Tomorrow marks a historic Wednesday all things considered, for the first time in modern college football, athletes, as they do in every other sport, will have the opportunity to sign letters of intent.
Coaches seem to dislike it, even though the Commissioners of the ten conferences recommended the change, proving once again coaches will bitch about anything. The idea behind the signing period, which was part of other rule changes about things like summer camps, contact, etc., was to allow athletes ready to sign, to sign during a 72 period starting December 20th. If you don't want to sign, great, you can still sign starting in early February.
Most of the coverage has been negative as writers, some of whom are acting as puppets for coaches, generally poo poo'ed the change. For G5 programs the early signing period might be an advantage as tidal shifts in Power 5 commitment list might mean less poaching of G5 commits. G5's often work for years to get three-star players to consider them, but if a four-star kid, committed to a Power 5 program changes his mind, that Power 5 school, whose investment is arguably less, can swoop in, offer, and snatch up a G5 recruit. G5's don't have those existing fall back plans.
The real benefit for most programs is after December 22nd they'll know to a large degree where they stand heading into that crucial January recruiting period. Most schools expect to sign the majority of their classes starting tomorrow.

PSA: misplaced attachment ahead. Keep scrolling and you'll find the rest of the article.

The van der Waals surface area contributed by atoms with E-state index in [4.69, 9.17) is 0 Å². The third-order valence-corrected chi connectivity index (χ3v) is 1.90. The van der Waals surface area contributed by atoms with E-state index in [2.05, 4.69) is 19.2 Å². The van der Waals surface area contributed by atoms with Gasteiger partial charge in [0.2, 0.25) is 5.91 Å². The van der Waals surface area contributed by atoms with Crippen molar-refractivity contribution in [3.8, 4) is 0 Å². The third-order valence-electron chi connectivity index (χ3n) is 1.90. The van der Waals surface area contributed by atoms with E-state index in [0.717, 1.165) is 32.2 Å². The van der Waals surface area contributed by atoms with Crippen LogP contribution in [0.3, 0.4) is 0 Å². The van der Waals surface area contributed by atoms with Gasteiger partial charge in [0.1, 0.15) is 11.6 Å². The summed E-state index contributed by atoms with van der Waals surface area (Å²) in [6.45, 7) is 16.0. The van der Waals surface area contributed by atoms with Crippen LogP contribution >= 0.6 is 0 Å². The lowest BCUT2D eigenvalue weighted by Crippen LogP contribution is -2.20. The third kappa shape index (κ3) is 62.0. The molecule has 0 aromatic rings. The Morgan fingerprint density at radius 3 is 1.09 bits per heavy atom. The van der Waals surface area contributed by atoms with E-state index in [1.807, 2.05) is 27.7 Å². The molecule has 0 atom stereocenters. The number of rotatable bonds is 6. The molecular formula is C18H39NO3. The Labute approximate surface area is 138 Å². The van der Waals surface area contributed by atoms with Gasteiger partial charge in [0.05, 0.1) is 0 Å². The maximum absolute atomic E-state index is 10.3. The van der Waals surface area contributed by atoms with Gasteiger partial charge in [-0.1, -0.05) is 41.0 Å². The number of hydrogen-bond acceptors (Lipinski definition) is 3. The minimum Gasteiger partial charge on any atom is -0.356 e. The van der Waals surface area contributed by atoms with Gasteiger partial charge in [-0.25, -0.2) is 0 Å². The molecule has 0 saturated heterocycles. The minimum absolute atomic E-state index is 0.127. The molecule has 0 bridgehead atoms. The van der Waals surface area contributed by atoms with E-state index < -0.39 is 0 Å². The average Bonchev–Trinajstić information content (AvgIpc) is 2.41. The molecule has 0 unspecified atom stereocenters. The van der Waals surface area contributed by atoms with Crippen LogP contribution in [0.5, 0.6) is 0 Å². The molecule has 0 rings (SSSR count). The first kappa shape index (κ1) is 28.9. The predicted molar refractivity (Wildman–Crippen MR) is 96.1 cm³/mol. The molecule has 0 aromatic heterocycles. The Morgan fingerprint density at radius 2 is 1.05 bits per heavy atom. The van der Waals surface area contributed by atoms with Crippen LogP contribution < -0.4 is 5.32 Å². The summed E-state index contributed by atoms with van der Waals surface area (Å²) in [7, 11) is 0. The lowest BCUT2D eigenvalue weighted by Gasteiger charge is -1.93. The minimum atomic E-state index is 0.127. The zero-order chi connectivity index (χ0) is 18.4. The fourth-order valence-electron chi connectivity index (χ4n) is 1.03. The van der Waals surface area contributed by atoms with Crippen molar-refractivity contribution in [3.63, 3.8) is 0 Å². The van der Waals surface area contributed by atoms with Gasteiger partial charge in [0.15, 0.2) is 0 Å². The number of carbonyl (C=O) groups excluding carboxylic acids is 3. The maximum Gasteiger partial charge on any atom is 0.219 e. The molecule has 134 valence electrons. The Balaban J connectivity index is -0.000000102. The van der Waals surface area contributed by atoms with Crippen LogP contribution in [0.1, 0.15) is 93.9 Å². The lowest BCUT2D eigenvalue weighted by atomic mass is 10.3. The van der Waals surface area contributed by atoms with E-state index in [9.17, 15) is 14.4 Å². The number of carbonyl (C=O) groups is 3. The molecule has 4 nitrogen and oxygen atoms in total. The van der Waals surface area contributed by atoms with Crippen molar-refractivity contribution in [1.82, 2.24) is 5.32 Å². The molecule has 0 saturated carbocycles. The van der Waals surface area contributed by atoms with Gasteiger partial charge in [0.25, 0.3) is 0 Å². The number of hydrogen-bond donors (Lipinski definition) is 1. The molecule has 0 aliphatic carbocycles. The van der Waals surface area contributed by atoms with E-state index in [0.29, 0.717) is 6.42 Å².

Detractors will point to the pressure of asking a kid to sign in December and threatening to pull that offer if he doesn't. If you're a recruit and you're in that position, the answer is simple, don't sign on to play for that program. Better yet, type one of those neat notes and post the practice on Twitter. When people want you to sign up for a credit card at a mall kiosk because offer won't last 24 hours, it's best to pass on those too.
Repeat after me: "I don't have to sign tomorrow."
The other criticism is that some kids will sign but won't be academically qualified. Again, if you're a university that's worried about that, caveat emptor, buyer beware. No one is holding a gun to your head to sign academic risks. Again, this runs both ways.
For you coaches out there, repeat after me: "I don't have to sign an unqualified athlete tomorrow."
Finally, a lot of journos are saying this early signing day isn't fair because of all the coaching turnover that might happen between now and February. Bear in mind, retaining a coach on your staff for signing day and firing them the day after signing day is a tale as old as time. The best practice might be for athletes to understand that their position coach right now at State U, won't be their position coach four years from now. Guaranteed. It's the nature of the profession. Commit to a University, a degree plan, an academic environment, not the guy that's going to help you master the button hook.
We're excited about the prospects of what this signing period might mean for the schools that live in that 30 million dollar average shortfall compared to their Power 5 neighbors. If coaches and their journo lackeys want to bitch about things, maybe start with that.